The Mosaic of the Broken Soul by Branka Cubrilo

The Mosaic of the Broken Soul by Branka Cubrilo Purchase:

    One woman’s struggle through motherhood, friendship, betrayal, displacement, illness, pain, grief and loss.

    SHE CALLED THE LUMP in Her breast ‘a black pearl’, She called her Mother to nurse Her in the darkest hours, She called memories of the three men She loved at different times of Her life to draw the parallels between seemingly similar situations of betrayal. Who is going to betray her, who is going to stay…?

    She struggles with the meaning of life trying to find it through themes of motherhood, friendship, betrayal, displacement, illness, pain, grief and loss.

    She travels to Andalucia, London, The Isle of Man, where She meets colourful characters believing that the unknown can reverse the fragmentation and change reality, believing that all the little broken selves can once again bring the broken pieces into a cohesive mosaic.

    Journey of a Writer:
    My first book written in English was The Mosaic of the Broken Soul, a memoir of a writer.

    A memoir is an account of the personal experiences of an author. Memoir is not biography nor is it autobiography or a recount of the writer’s entire life.

    Branka Cubrilo
    Branka Cubrilo

    A memoir portrays the author’s life experiences where the author shows personal knowledge through those experiences. A memoir isn’t a recount of the author’s entire life but it has to have a particular theme, hence the events are selected and exposed, discussed in depth as they are relative to the purpose of that particular story. An author is an observer and interpreter of the chosen events, questioning and answering what has happened, hence he/she comes to a different understanding of such events. There is a lesson in such events, the lesson that has profoundly affected or changed his/her life or the way he/she sees the world. While the author’s world has been changed, the reader is affected in a similar fashion and his/her mind is altered too.

    As Anne Lamott pointed out:

    “You own everything that happened to you. Tell your stories. If people wanted you to write warmly about them, they should have behaved better.”

    On such a note I’d like to finish with an Excerpt fromThe Mosaic of the Broken Soul (A dinner with Sir Publisher and the Lady Irena).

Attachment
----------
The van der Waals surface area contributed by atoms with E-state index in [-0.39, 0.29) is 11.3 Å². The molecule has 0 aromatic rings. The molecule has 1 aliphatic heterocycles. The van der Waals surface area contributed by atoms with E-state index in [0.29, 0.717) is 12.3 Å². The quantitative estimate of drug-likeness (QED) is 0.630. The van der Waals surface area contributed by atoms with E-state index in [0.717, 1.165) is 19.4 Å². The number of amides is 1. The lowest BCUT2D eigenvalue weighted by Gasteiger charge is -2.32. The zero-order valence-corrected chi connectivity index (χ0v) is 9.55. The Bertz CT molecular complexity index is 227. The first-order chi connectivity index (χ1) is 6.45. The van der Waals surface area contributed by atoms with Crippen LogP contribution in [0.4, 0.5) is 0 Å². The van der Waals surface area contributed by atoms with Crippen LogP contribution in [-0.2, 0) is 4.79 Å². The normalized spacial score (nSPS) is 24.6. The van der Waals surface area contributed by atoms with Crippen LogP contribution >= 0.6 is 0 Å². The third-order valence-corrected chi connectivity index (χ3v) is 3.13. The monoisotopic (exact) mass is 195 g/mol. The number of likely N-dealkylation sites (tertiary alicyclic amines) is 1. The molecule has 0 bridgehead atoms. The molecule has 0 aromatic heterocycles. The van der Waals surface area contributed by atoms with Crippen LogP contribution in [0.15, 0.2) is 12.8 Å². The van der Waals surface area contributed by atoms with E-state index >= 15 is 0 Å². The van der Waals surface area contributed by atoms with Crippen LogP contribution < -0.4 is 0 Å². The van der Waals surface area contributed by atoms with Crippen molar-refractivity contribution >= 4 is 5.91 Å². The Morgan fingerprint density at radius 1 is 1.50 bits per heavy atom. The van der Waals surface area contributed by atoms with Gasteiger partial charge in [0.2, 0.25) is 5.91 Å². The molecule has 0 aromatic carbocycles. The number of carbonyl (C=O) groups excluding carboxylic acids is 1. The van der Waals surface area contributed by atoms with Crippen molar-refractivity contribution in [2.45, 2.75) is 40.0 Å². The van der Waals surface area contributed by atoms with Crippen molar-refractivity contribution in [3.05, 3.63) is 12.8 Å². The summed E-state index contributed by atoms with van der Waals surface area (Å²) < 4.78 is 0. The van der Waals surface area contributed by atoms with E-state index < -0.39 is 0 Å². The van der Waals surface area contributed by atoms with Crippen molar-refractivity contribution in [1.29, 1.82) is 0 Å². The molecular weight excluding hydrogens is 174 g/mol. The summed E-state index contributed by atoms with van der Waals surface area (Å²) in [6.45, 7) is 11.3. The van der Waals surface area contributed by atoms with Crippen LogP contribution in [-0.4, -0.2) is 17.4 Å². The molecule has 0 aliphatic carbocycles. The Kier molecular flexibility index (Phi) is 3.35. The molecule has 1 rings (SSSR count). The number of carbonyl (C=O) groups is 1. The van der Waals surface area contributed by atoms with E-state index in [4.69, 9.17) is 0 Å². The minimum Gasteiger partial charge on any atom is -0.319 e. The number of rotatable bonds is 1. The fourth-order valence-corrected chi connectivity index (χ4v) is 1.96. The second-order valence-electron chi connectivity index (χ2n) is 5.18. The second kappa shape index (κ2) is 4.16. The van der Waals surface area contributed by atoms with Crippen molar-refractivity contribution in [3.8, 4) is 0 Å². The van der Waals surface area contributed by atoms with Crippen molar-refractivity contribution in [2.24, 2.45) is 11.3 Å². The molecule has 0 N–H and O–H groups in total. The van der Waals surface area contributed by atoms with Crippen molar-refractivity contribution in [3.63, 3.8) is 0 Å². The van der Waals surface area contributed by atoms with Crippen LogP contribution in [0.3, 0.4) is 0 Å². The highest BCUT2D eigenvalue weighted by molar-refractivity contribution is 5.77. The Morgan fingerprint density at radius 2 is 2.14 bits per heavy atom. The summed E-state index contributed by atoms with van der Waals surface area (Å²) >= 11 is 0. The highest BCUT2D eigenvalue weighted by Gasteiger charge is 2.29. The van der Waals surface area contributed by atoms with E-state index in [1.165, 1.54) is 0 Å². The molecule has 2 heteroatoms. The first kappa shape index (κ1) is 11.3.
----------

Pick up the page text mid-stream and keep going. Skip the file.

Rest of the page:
Now is the right time to tell you the story of the Dishonest Man. Please, believe my every word, for I do not want you to doubt any comma or question mark I am going to impose. When I recollect this story in my mind, my dark pearls offer quiet rumours telling me where to go with the story. This story has never been told but locked in the leather suitcase and left on the dusty train station in Cadiz, down in Andalucia. My dear friend, my kind Nobleman, now you have made me open the leather suitcase left behind that summer when I believed that you could lock yourself in the leather suitcase and stay forgotten on the dusty train station forever.

    He brought with him a woman of little brain. She claimed that she was well schooled and a worldly woman, she claimed she was a psychologist, and yet she acted as someone who had never travelled and never attended much school. There was too much of everything: strong and unpleasant perfume, and strong sentences, as she was trying to convince herself that she was a learned psychologist indeed. Because of it, nobody felt at ease. Her personality dominated all the time and all the people there were sitting on the edge of their chairs, and knives and forks were louder than they were supposed to be while dancing on the surprised plates.

    He was the only one who pretended to enjoy being right there among delicious dishes and her peculiar sentences.

    I got to know him by accident. My dearest friend trapped herself in one of my stories and wanted the world to know it.

    This is how it all started.

    He read the story and sent me a letter. Sweet words wrapped in flattery smelled strange, as if telling me if the smell was not right, how could he be the right one when the smell was coming from him? I read that message, but was willing to rewrite it for the sake of my story. They took my story and sold it to four different parts of the world. Then they celebrated. They took another story and sold it to the four different parts of the world and celebrated. They took nearly all of my stories and sold my stories and when they had taken them all nothing was left within me for the time being. When he learned that there were no more stories, he unplugged every connection. How brave, how brave and honest.

    They ate and drank fine wines, they were telling jokes I never understood and when the feast was over they got up, extended their greasy, but cold hands and left me sitting there with an unpaid bill. The large bill was looking at me with its zeroes, which looked to me like big eyes full of wonder – are you the one who is going to pay? The woman who tried to behave as a psychologist said that she hoped I had enjoyed her company because it was a rare gift she gave to strangers. Just because of my gift of telling stories, she allowed me to treat her with dinner.

    It all happened in the place where people try to make themselves very important for no known reason and where women have been angry and arrogant for generations, believing that anger means independence and arrogance is a sign of nobility.

    How bizarre, how bizarre.